What is a Horror Trope? Meaning and Examples from Film.


A horror trope is a commonly used theme, plot device, or character type within horror fiction that audiences readily recognize. These tropes help to establish a sense of familiarity and expectation, shaping the genre’s conventions over time. Examples include the haunted house, the final girl, and the unsuspecting group of friends. Historically, horror tropes have evolved, reflecting societal fears and cultural issues, which filmmakers and writers exploit to enhance suspense and provoke fear in their audience.

If you’re a fan of horror movies, you know that certain recurring elements are as predictable as a jump scare in a dark corridor. These are called horror tropes.

Below, I’ve curated a list of common horror movie elements, each demonstrated with some classic examples.

Common Horror Trope Examples

The Jump Scare – Classic technique to get your heart racing. Think of that famous scene in Jaws (1975) when the shark suddenly appears while Brody is tossing chum into the water.

The Creepy Child – Kids in horror aren’t all sunshine and rainbows. Films like The Omen (1976) showcase children as embodiments of pure evil.

The Final Girl – This trope involves the last woman standing who confronts the killer, like Laurie Strode in Halloween (1978).

The Haunted House – A central element in films like The Amityville Horror (1979), where the setting itself is a source of terror.

The Promiscuous One Dies First – Often, characters who engage in taboo behaviors like sex die early in horror films, as seen in Friday the 13th (1980).

Don’t Split Up! – Despite it being a terrible idea, characters often split up, making it easier for the monster or killer to pick them off. This happens all the time, including in The Texas Chain Saw Massacre (1974).

The Unstoppable Killer – No matter how fast you run, the killer, even limping, always catches up. Michael Myers in Halloween is a prime example.

The Sinister Séance – Attempting to contact the dead never goes well in horror movies. Remember The Changeling (1980)?

The Skeptic – One person always refuses to believe in the supernatural threat until it’s too late, much like Dr. Loomis in Halloween.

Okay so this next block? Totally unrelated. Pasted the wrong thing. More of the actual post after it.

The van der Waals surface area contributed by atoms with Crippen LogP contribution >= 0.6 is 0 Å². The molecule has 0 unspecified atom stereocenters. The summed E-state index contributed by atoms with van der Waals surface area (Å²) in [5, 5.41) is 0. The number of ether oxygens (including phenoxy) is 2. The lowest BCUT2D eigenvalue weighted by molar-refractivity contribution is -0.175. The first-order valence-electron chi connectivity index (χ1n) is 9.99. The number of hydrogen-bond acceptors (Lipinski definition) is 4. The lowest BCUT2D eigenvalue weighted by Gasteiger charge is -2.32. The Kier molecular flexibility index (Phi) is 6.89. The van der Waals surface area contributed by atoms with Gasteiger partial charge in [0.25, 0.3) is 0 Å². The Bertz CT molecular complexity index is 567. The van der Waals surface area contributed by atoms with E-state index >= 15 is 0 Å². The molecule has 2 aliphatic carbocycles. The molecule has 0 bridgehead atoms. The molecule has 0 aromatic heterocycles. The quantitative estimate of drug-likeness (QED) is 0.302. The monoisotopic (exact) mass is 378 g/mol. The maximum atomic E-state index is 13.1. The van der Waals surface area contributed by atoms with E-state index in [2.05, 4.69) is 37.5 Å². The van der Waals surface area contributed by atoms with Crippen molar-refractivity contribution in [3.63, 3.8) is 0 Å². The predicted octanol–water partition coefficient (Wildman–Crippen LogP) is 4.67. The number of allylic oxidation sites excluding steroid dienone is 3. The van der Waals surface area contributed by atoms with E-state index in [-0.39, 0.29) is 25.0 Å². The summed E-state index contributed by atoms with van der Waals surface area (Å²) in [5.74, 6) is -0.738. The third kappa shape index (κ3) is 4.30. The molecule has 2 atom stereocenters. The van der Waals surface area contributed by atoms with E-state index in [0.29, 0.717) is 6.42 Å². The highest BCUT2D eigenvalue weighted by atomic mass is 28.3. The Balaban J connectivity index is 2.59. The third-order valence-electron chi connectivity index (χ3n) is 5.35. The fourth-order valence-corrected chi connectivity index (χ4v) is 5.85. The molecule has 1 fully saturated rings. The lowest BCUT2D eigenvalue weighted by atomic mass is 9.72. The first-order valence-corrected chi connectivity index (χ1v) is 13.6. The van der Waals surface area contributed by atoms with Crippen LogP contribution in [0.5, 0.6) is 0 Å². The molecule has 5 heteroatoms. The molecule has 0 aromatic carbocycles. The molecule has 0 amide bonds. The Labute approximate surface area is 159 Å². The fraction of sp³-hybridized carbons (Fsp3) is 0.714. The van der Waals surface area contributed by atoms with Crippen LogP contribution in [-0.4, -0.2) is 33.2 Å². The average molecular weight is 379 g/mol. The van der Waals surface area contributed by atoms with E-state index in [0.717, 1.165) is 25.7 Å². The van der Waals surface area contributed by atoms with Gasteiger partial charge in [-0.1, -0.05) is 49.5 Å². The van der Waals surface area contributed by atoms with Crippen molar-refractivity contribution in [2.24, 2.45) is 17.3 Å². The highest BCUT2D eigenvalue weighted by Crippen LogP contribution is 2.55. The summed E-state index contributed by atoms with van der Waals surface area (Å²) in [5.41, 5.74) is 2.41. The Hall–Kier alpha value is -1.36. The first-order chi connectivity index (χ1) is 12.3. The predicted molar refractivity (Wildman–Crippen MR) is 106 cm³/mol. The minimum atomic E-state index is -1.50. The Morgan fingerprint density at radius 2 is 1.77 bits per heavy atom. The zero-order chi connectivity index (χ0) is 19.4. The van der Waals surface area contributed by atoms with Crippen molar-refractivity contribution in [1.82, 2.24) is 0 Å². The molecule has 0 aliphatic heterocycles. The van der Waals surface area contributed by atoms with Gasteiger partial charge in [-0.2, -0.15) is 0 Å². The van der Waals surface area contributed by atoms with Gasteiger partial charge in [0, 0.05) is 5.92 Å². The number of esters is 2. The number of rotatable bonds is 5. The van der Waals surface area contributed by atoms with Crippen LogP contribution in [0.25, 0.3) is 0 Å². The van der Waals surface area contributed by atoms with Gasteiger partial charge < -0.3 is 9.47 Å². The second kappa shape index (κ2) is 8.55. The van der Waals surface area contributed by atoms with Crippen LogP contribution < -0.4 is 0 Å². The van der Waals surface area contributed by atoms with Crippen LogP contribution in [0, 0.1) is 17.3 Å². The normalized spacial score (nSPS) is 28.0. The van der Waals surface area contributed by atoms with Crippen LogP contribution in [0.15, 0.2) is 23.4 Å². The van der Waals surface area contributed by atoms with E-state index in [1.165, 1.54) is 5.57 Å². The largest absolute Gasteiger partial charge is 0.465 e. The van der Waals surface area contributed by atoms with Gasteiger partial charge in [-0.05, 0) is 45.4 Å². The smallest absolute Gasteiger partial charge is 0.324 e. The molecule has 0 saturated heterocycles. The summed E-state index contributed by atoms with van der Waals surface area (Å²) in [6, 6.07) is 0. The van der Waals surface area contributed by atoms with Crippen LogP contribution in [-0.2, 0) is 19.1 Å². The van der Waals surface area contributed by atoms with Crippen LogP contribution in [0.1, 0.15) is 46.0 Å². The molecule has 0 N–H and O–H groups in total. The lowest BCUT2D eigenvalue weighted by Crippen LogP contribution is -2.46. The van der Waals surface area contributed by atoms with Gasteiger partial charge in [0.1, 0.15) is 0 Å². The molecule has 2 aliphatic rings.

The Exorcism – Battling demonic possession often requires an exorcism, a horrifying ordeal depicted in The Exorcist (1973).

The Urban Legend – Horror films often capitalize on urban legends to drive their plots, like in Candyman (1992).

Technology Gone Wrong – Whether it’s killer robots or haunted videotapes, technology brings doom, as seen in The Ring (2002).

Isolation – Being cut off from civilization, like in The Shining (1980), heightens the sense of dread.

The Twist Ending – A good horror movie often throws in a twist that changes everything, like in Saw (2004).

The Cursed Object – From haunted dolls to cursed jewelry, objects in horror films often bring death, such as the puzzle box in Hellraiser (1987).

The Survivor’s Guilt – Characters surviving a horror ordeal might face guilt, as depicted in Final Destination (2000).

The Mysterious Town with a Dark Secret – Towns like Silent Hill in Silent Hill (2006) are central to the creepy atmosphere.

The Vengeful Ghost – Spirits seeking retribution make for terrifying stories, such as in The Grudge (2004).

The Monster Within – Exploring inner demons or transformations, like in The Fly (1986).

The Return of the Dead – Whether zombies or resurrected loved ones, they’re a staple, seen in Night of the Living Dead (1968).

The Misunderstood Monster – Sometimes monsters are more tragic than evil, like Frankenstein’s monster.

The Ancient Curse – Unleashing curses from antiquity spells disaster, as in The Mummy (1999).

The Warning Ignored – Ignoring warnings from locals or experts leads to horror, a key element in Jaws.

The Body Horror – Transformation in grotesque ways plays a central role in films like The Thing (1982).

The Psychological Horror – Delving into the mind’s horrors, with films like Psycho (1960) leading the charge.

The Invisible Threat – What you can’t see can hurt you, as shown in The Invisible Man (2020). See also acousmêtre.

The Discovery of Old Footage – Finding old recordings that reveal horrifying truths, like in The Blair Witch Project (1999).

The Doomed Road Trip – Road trips gone wrong are a horror favorite, seen in Wrong Turn (2003).

The Inescapable Location – Being trapped in a single location, like the grocery store in The Mist (2007).

The Apocalypse – The end of the world setting provides a backdrop for ultimate horror, as depicted in 28 Days Later (2002).

Summing Up

Horror tropes are common themes or devices in horror cinema that elicit fear or suspense by tapping into our primal fears and cultural folklore.

Examples include isolated settings like haunted houses, the presence of supernatural entities such as ghosts or monsters, and the final girl trope, where the last woman standing confronts the killer.

Some of these have become cliché because they’ve been overused. However, that has meant they’ve made their way into parodies, such as horror comedies, giving them a new life.

Up Next: Why the horror genre is great for first-time filmmakers.


  • Jan Sørup

    Jan Sørup is a indie filmmaker, videographer and photographer from Denmark. He owns filmdaft.com and the Danish company Apertura, which produces video content for big companies in Denmark and Scandinavia. Jan has a background in music, has drawn webcomics, and is a former lecturer at the University of Copenhagen.

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